Integer.valueOf, which internally caches Integer objects for small integers (by default -128 to 127, but the max value can be configured with the "java.lang.Integer.IntegerCache.high" property - see the source code of Integer.valueOf), so it is different from calling
new Integer directly. Because
Integer.valueOf does a quick check for the magnitude of the integer value before calling
new Integer, it's a little bit faster to call
new Integer directly (though it uses more memory if you have lots of small integers). Allocation in Java is very fast, and the time doing GC is proportional to the number of live short-lived objects (i.e. not proportional to the amount of garbage), so GC is also very fast.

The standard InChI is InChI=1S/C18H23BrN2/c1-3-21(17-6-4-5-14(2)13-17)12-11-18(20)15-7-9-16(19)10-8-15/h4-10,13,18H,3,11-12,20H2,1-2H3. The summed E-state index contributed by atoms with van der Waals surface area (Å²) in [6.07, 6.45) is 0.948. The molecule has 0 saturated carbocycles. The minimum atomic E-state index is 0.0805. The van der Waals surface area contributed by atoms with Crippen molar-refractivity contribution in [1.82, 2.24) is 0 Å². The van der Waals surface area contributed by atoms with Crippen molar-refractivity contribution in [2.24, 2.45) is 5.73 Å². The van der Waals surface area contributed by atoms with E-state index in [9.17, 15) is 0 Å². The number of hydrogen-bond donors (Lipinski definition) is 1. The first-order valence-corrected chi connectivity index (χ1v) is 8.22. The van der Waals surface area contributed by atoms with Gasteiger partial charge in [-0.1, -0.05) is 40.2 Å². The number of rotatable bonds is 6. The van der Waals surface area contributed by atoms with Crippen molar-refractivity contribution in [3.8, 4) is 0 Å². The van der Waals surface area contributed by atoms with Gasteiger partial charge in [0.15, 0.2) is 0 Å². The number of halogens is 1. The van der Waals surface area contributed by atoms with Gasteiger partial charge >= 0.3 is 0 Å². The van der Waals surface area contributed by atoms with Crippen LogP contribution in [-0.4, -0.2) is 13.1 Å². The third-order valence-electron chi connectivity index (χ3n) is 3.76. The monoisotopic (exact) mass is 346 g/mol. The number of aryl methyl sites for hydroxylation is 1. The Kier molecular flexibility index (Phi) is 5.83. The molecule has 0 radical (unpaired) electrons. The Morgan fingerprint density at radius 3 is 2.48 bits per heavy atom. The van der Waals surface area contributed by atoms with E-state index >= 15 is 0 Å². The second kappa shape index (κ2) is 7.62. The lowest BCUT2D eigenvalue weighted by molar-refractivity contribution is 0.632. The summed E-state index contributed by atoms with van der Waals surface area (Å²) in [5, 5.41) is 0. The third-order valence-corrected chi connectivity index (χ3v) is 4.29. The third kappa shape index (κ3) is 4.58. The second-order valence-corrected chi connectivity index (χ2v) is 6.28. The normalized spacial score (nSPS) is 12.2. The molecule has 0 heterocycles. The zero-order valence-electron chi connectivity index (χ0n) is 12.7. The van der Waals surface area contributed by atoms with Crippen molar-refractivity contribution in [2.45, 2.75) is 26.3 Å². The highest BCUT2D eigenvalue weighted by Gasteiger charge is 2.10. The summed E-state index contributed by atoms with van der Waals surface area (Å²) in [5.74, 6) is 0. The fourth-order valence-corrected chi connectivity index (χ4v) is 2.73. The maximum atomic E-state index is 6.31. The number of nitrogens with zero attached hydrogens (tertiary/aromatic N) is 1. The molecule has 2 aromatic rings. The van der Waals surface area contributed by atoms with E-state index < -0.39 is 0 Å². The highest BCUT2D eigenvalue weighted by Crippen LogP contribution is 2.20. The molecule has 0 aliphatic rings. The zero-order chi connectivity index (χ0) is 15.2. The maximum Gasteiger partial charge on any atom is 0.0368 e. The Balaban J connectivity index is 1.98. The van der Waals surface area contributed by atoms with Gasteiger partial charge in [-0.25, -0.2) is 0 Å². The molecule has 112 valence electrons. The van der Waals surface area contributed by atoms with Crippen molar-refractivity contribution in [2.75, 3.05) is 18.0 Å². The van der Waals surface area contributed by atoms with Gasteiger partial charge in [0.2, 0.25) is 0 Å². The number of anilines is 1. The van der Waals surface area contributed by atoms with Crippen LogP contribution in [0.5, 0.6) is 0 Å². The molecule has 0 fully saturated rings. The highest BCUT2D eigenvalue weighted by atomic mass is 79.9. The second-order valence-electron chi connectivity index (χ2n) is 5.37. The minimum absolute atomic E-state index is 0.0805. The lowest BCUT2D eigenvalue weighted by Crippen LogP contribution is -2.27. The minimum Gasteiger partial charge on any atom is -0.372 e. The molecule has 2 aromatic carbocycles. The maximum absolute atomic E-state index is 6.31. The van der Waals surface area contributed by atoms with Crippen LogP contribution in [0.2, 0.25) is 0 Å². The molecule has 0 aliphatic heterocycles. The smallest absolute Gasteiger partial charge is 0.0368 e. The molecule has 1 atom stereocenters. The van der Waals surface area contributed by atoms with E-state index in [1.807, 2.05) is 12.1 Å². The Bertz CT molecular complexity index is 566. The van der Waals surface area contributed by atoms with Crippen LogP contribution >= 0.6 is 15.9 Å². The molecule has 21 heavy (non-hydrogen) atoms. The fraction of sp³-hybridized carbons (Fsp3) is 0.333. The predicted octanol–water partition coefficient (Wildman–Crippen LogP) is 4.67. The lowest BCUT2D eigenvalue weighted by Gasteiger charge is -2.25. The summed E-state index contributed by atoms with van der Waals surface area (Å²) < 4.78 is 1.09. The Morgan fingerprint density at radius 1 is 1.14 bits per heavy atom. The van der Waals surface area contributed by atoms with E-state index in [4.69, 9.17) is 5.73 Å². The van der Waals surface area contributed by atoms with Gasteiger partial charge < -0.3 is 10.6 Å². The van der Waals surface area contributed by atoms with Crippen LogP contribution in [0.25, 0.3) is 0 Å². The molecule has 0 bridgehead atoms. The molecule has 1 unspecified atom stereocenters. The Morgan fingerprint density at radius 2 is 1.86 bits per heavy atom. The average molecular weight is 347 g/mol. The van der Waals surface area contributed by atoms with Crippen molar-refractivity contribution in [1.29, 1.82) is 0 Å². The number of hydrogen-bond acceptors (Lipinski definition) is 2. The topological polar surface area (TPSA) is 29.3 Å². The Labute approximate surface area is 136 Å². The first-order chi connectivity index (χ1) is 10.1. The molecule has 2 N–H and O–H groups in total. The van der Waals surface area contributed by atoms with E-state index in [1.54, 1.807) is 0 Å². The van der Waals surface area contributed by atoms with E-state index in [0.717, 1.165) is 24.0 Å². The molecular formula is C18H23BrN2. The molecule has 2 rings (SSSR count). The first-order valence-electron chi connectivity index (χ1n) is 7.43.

But depending on the JVM version and which optimizations are enabled, there is the scalar replacement optimization, which can in produce a much bigger performance difference when allocating short-lived objects (in your example that optimization can't be done, because you are storing the objects in a map, but in many other situations it's useful).
In recent JVM versions there is scalar replacement optimization (except in 1.6.0_18 where escape analysis is temporarily disabled), which means that allocations of short-lived objects can be optimized away. When scalar replacement in JVM was new, somebody made a benchmark where there was code similar to yours. The result was that the code which used primitives was fastest, the code with explicit
new Integer() calls was nearly as fast as the one using primitives, and the code which used autoboxing was much slower. This was because autoboxing uses
Integer.valueOf and at least back then scalar replacement optimization did not take that special case into consideration. I don't know whether the optimization has been improved since then.